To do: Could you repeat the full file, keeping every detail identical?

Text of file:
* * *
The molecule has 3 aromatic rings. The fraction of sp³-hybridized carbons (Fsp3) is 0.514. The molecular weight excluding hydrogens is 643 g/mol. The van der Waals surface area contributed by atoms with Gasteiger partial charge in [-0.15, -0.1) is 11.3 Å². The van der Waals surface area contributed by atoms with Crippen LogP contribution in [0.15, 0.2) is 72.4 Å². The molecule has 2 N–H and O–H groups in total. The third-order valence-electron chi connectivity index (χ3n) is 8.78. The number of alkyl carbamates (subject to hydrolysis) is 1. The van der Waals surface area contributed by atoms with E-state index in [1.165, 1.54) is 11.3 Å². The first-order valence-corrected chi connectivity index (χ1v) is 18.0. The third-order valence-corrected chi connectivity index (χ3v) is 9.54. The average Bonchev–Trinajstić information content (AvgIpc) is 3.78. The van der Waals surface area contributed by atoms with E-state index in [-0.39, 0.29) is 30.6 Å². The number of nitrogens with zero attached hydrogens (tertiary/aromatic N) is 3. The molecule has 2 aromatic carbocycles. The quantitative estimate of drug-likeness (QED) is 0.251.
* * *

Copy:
The molecule has 3 aromatic rings. The fraction of sp³-hybridized carbons (Fsp3) is 0.514. The molecular weight excluding hydrogens is 643 g/mol. The van der Waals surface area contributed by atoms with Gasteiger partial charge in [-0.15, -0.1) is 11.3 Å². The van der Waals surface area contributed by atoms with Crippen LogP contribution in [0.15, 0.2) is 72.4 Å². The molecule has 2 N–H and O–H groups in total. The third-order valence-electron chi connectivity index (χ3n) is 8.78. The number of alkyl carbamates (subject to hydrolysis) is 1. The van der Waals surface area contributed by atoms with E-state index in [1.165, 1.54) is 11.3 Å². The first-order valence-corrected chi connectivity index (χ1v) is 18.0. The third-order valence-corrected chi connectivity index (χ3v) is 9.54. The average Bonchev–Trinajstić information content (AvgIpc) is 3.78. The van der Waals surface area contributed by atoms with E-state index in [-0.39, 0.29) is 30.6 Å². The number of nitrogens with zero attached hydrogens (tertiary/aromatic N) is 3. The molecule has 2 aromatic carbocycles. The quantitative estimate of drug-likeness (QED) is 0.251.